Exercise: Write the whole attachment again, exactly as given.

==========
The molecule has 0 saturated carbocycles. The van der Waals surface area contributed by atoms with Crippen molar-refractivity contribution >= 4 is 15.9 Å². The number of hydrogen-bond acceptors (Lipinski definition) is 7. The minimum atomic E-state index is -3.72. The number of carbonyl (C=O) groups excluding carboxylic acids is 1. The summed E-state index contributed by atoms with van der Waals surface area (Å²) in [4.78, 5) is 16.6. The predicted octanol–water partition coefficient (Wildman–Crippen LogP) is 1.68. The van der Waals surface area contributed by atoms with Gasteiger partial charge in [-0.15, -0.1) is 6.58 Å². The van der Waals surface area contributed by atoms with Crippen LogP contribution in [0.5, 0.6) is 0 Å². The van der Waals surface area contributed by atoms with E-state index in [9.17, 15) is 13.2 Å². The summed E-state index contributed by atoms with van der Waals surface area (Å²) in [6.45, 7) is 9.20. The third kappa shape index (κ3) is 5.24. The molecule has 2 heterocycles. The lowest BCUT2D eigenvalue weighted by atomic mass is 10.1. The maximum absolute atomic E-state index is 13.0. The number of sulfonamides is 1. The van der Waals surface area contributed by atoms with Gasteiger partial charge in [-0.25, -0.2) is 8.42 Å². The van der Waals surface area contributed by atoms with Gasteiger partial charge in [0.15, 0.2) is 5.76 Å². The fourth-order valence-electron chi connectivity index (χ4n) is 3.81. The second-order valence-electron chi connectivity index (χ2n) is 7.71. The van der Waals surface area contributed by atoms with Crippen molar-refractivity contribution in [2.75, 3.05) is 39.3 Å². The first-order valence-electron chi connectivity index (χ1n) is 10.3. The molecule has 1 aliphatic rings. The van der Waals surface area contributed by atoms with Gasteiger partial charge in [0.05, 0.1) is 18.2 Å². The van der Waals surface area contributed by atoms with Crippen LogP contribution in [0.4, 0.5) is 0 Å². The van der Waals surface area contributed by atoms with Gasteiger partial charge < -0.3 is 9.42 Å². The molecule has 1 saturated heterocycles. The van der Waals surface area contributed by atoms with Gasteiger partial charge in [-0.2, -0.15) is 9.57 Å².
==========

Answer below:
The molecule has 0 saturated carbocycles. The van der Waals surface area contributed by atoms with Crippen molar-refractivity contribution >= 4 is 15.9 Å². The number of hydrogen-bond acceptors (Lipinski definition) is 7. The minimum atomic E-state index is -3.72. The number of carbonyl (C=O) groups excluding carboxylic acids is 1. The summed E-state index contributed by atoms with van der Waals surface area (Å²) in [4.78, 5) is 16.6. The predicted octanol–water partition coefficient (Wildman–Crippen LogP) is 1.68. The van der Waals surface area contributed by atoms with Gasteiger partial charge in [-0.15, -0.1) is 6.58 Å². The van der Waals surface area contributed by atoms with Crippen LogP contribution in [0.5, 0.6) is 0 Å². The van der Waals surface area contributed by atoms with E-state index in [9.17, 15) is 13.2 Å². The summed E-state index contributed by atoms with van der Waals surface area (Å²) in [6.45, 7) is 9.20. The third kappa shape index (κ3) is 5.24. The molecule has 2 heterocycles. The lowest BCUT2D eigenvalue weighted by atomic mass is 10.1. The maximum absolute atomic E-state index is 13.0. The number of sulfonamides is 1. The van der Waals surface area contributed by atoms with Gasteiger partial charge in [-0.25, -0.2) is 8.42 Å². The van der Waals surface area contributed by atoms with Gasteiger partial charge in [0.15, 0.2) is 5.76 Å². The fourth-order valence-electron chi connectivity index (χ4n) is 3.81. The second-order valence-electron chi connectivity index (χ2n) is 7.71. The van der Waals surface area contributed by atoms with Crippen molar-refractivity contribution in [2.75, 3.05) is 39.3 Å². The first-order valence-electron chi connectivity index (χ1n) is 10.3. The molecule has 1 aliphatic rings. The van der Waals surface area contributed by atoms with Gasteiger partial charge in [0.05, 0.1) is 18.2 Å². The van der Waals surface area contributed by atoms with Crippen LogP contribution in [0.4, 0.5) is 0 Å². The van der Waals surface area contributed by atoms with Gasteiger partial charge < -0.3 is 9.42 Å². The molecule has 1 saturated heterocycles. The van der Waals surface area contributed by atoms with Gasteiger partial charge in [-0.2, -0.15) is 9.57 Å².